It was eerily silent that June predawn in 1944, as the minesweeper slipped through the water, clearing a path for Allied troops to land at Normandy on D-Day in France.
On board the HMCS Bayfield was Gordon Littlejohn, a stoker in the Royal Canadian Navy who helped keep the engines going as the mines, cut from their anchor lines, drifted out to sea.
“You’re out there and have very little defence,” says Mr. Littlejohn, recalling the day. “You’re always subject to attacks from the air. In the English Channel, there was always the possibility of either U-boats or German torpedo boats.”
In fact, Mr. Littlejohn had a close call.
"It was the day after D-Day, and we were anchored in the channel not too far from the French coast with a lot of ships. I came up on deck and the fellows were extremely excited. We didn’t know where the torpedo had come from.
“It came awfully close to us, almost within inches of hitting our ship. But it missed us and went on, and a quarter of a mile away was a hospital ship anchored there.” The torpedo hit the hospital ship and sank it.
“I wouldn’t be here if it had been any closer,” says Mr. Littlejohn, now 95.
As we celebrate Remembrance Day this year amid challenging times, it may be helpful to know that others have survived much worse.
Women on radar service
Joan Fuller, 102, is another veteran who not only helped the war effort but, as a British citizen living in London, also lived through the air raids and wartime rations of the Second World War. Her brother, who served in the army, was killed.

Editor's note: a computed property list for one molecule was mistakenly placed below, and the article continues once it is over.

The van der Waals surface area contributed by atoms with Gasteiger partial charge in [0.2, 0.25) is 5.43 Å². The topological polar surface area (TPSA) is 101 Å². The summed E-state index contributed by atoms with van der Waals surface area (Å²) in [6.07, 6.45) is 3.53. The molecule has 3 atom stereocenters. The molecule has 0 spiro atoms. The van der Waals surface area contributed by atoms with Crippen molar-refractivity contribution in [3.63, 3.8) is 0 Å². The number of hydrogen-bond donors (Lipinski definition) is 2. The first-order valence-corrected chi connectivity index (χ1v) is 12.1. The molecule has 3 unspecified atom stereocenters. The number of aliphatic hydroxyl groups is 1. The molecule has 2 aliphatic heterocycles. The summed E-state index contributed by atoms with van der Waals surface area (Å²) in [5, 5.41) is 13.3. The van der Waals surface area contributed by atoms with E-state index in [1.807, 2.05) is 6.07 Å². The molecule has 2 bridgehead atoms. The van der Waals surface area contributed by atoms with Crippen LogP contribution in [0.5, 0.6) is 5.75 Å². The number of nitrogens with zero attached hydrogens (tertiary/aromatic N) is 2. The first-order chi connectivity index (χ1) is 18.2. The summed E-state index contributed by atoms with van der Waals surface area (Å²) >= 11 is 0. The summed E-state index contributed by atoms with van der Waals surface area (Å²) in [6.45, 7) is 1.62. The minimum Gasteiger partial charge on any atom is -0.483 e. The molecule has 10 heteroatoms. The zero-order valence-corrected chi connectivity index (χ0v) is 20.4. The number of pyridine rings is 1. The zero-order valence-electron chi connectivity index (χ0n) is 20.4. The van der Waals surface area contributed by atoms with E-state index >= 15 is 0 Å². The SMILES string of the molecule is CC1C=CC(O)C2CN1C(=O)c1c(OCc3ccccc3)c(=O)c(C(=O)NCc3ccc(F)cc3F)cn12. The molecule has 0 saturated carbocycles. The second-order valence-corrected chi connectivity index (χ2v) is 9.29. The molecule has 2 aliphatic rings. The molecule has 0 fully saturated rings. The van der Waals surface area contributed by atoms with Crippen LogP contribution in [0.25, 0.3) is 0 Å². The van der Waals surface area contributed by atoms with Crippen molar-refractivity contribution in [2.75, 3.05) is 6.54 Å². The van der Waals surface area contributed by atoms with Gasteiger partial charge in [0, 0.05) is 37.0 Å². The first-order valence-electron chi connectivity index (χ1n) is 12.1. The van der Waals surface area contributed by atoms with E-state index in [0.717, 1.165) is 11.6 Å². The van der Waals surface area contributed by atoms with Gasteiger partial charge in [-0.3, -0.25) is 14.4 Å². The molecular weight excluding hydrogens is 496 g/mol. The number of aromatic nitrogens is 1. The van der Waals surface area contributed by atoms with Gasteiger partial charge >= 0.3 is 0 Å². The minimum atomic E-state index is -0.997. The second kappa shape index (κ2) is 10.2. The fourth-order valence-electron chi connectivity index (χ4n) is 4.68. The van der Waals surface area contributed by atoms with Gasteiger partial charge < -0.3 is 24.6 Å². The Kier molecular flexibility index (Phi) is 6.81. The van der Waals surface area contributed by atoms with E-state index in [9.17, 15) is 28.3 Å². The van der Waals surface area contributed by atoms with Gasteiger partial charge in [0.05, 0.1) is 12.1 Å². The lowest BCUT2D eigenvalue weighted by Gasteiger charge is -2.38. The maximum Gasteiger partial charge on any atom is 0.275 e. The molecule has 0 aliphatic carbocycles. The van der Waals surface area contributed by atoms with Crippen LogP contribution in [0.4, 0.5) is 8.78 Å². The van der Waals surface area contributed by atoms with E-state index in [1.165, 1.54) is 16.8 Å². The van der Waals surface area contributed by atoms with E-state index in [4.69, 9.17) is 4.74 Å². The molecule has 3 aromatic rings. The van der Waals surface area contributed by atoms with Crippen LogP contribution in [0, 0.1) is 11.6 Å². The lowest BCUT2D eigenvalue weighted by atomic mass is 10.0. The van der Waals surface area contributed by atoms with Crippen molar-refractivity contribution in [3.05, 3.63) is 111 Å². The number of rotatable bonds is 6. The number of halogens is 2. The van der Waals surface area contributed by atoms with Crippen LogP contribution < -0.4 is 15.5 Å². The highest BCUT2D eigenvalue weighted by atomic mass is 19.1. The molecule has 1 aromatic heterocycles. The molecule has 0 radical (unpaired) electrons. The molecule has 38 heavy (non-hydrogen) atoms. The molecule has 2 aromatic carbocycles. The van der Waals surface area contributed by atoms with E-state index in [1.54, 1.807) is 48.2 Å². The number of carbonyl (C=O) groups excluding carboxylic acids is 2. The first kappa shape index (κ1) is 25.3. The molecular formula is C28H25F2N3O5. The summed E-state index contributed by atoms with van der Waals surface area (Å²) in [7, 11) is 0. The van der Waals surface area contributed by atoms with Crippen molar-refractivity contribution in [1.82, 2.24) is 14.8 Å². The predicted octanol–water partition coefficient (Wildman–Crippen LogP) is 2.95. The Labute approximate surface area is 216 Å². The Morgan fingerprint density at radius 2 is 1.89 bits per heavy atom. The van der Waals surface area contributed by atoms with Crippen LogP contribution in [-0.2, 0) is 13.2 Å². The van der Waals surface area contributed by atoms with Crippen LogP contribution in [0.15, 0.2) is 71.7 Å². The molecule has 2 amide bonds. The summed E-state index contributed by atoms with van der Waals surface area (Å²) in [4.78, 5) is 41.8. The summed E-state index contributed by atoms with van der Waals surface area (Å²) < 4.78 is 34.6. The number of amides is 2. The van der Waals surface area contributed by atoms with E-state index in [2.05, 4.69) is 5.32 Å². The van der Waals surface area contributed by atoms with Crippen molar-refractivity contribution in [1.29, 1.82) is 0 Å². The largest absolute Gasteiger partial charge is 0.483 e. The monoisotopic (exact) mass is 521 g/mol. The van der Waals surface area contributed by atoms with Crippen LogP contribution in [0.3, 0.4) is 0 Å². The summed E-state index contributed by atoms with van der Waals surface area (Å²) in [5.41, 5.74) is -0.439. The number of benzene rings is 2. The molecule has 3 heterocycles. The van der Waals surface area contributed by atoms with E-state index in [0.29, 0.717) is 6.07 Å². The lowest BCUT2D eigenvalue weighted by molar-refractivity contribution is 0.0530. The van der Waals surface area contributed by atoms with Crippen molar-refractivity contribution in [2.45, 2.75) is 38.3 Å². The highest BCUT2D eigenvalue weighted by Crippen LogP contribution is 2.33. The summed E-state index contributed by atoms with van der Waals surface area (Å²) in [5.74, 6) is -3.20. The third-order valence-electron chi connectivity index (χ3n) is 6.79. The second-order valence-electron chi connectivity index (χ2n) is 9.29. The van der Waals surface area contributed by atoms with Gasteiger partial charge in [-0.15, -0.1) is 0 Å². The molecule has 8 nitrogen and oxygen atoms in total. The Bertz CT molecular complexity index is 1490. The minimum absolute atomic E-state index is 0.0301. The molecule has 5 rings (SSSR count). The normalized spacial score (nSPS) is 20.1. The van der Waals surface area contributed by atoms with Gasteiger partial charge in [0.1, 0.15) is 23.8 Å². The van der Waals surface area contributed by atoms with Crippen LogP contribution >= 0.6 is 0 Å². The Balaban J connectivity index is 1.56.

Mrs. Fuller’s role as a radar operator with the Women’s Auxiliary Air Force was to spot planes, plot their trajectory and transmit the information.
“If it was an enemy plane,” she says, “[the Air Force] would send someone to shoot it down.”
The radar technology used in Britain gave the Allies an advantage, according to Britain’s Imperial War Museum archives. Radar, which bounces radio waves off objects, allowed operators to estimate the distance, height and direction of incoming aircraft, giving the Air Force advance warning of approaching attacks. Radar operators had the demanding technical job of interpreting signals, which required specialized training.
Doing their duty
Mrs. Fuller had been doing administrative work in a bank in London. At first, she was reluctant to become involved in the war, but a friend urged her into signing up, she says. It was January of 1943 and she was 25.
“It was so different from sitting at a desk in London,” she notes.
After completing the six-week training course required to become a radar operator, she was stationed mainly in Northern Ireland.
Life during the war was not easy, according to Mrs. Fuller. “Food was strictly rationed in England.… We always knew we would be getting food but not exactly what.”
And there was always danger from overhead.
“As soon as the war started, there was an alarm that night that scared everyone to death.” It turned out years later that alarm was a mistake, she recalls, but there was “quite a lot of bomb damage” subsequently.
One night, Mrs. Fuller and her cousin, who was staying with her, heard a noise.
“We presumed it was a German plane coming down,” but as it lost height, the noise got louder and louder.